U.S. & WORLD NEWS

LeMahieu, Hicks lift Yanks over Astros, close to 3-2 in ALCS

NEW YORK (AP) — James Paxton was filled with nerves, and so were New York Yankees fans, worried the season...

Asylum-seeking Mexicans are more prominent at US border

CIUDAD JUAREZ, Mexico (AP) — Lizbeth Garcia tended to her 3-year-old son outside a tent pitched on a...

Trump outstripping Obama on pace of executive orders

WASHINGTON (AP) — It wasn't too long ago that Donald Trump derided presidential executive orders as "power...

Millions march in Iraq in annual Arbaeen Shiite pilgrimage

KARBALA, Iraq (AP) — Millions of pilgrims made their way on foot to the Iraqi city of Karbala on Saturday...

Officials: Blast at Afghan mosque kills 62 during prayers

KABUL, Afghanistan (AP) — An explosion rocked a mosque in eastern Afghanistan as dozens of people gathered...

Failed raid against El Chapo's son leaves 8 dead in Mexico

CULIACAN, Mexico (AP) — Mexican security forces aborted an attempt to capture a son of imprisoned drug lord...

McMenamins
By Nedra Pickler of the Associated Press

By NEDRA PICKLER of The Associated Press

WASHINGTON (AP) – Appeals court judges are expressingconcern about whether to overrule Congress' determination that some southern states and other jurisdictions still must have federal election monitoring to protect minority voting rights.

Alabama's Shelby County is challenging a requirement under the Voting Rights Act that governments with a history of discrimination obtain federal approval to change even minor election procedures. An attorney for the county argued in federal appeals court in Washington that the South has changed and that extraordinary oversight is no longer needed.

But two of three judges on the panel hearing the case Jan. 19 pointed out Congress renewed the provision of the 1965 Voting Rights Act in 2006 after finding that discrimination still exists. A lower court endorsed that finding.

"Why shouldn't we defer to the judgment of Congress?" asked Judge Thomas Griffith, the Senate's former top lawyer and a nominee of President George W. Bush. Judge David Tatel, a former civil rights attorney and appointee of President Bill Clinton, asked similar questions.

Griffith pointed out that lawmakers spent a considerable amount of time weighing evidence of continued racial discrimination and that the Constitution gives the legislature power over decisions that affect the 15th Amendment's protections of voting rights for racial minorities.

"But that can't be without limitation," responded Shelby County's attorney, Bert Rein. He said the numbers of blacks registered to vote and elected to office has increased dramatically since the act was first passed and said those who implemented discriminatory practices in the 1960s are no longer in charge. "The South has changed," he said.

The county, located just south of Birmingham in central Alabama, sued Attorney General Eric Holder in 2010 to stop the monitoring required under Section 5 of the Voting Rights Act. The provision relies heavily on patterns of past discrimination to determine which state, county and local governments must obtain "preclearance" for election changes as minor as moving a polling place or redrawing school district lines. That clearance can come either from the Justice Department or from a federal court in Washington.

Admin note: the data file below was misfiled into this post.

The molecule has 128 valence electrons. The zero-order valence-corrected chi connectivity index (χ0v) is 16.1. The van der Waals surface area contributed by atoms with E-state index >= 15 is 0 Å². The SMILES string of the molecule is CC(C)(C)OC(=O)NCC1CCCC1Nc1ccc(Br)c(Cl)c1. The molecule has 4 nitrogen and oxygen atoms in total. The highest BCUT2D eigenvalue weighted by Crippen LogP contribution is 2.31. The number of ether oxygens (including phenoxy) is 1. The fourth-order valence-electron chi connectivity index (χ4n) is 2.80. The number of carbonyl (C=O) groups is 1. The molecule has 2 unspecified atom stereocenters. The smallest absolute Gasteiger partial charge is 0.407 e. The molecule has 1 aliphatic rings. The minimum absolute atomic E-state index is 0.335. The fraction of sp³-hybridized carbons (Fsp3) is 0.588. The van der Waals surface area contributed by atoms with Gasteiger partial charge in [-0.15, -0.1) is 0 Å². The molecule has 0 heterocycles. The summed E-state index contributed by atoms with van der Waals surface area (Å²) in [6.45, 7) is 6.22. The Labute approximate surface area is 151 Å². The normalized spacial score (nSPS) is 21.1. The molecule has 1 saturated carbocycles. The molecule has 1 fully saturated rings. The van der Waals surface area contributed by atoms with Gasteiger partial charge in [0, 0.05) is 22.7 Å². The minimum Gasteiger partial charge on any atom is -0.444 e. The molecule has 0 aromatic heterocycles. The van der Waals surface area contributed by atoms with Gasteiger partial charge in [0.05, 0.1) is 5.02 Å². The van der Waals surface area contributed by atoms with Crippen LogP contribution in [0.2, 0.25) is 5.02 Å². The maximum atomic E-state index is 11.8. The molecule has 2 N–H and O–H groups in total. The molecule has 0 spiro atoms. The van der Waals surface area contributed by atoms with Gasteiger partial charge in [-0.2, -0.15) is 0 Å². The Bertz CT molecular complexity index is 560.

U.S. District Judge John Bates ruled against the county and upheld the law in September after reviewing 15,000 pages of congressional records and deciding that lawmakers were justified in finding that discrimination still existed in the covered jurisdictions.

The judge pointed to several examples of outright discrimination across the South since the 1980s, including legislators in Mississippi and Georgia using racial epithets during redistricting debates and reports of harassment of blacks at the polls in Texas and South Carolina.

According to the Justice Department Web site, Section 5 currently applies to the states of Alabama, Alaska, Arizona, Georgia, Louisiana, Mississippi, South Carolina, Texas and Virginia. It also covers certain counties in California, Florida, New York, North Carolina and South Dakota, as well as some local jurisdictions in Michigan and New Hampshire. Preclearance coverage under the act has been triggered by past discrimination not only against blacks, but also against American Indians, Asian-Americans, Alaskan Natives and Hispanics.

The same three-judge appellate panel, which also includes Ronald Reagan appointee Stephen Williams, is scheduled to hear another challenge to the law brought by North Carolina on Feb. 27.

Justice Department attorney Sarah Harrington argued that Section 5 has stopped discriminatory actions and said its protections are still needed. Although the Voting Rights Act has been called the most successful civil rights legislation in U.S. history, she said, "Things have not gotten better enough. There still continues to be a problem."

But Tatel reminded Harrington that the Supreme Court questioned in 2009 whether Southern states should still need advance approval of voting changes more than 40 years after the law was enacted. In that case, the justices avoided deciding whether the requirement is constitutional, which creates the possibility of the Shelby County or North Carolina cases reaching the high court.
Meanwhile in Wisconsin, a judge has delayed a decision on whether to let a lawsuit challenging Wisconsin's new voter identification law to proceed.  Dane County Circuit Judge Richard Niess on Thursday heard arguments from the League of Women Voters and attorneys representing Gov. Scott Walker and the state's elections board but did not rule.  Niess plans to be back in court to make a decision on March 9.The League of Women Voters say the law disenfranchises eligible voters. But supporters of the law say it helps prevent fraud.   The American Civil Liberties Union and the NAACP's Milwaukee chapter have also filed lawsuits against the law. Those suits are still pending.   The law is scheduled to be in effect for the state's spring primary in February.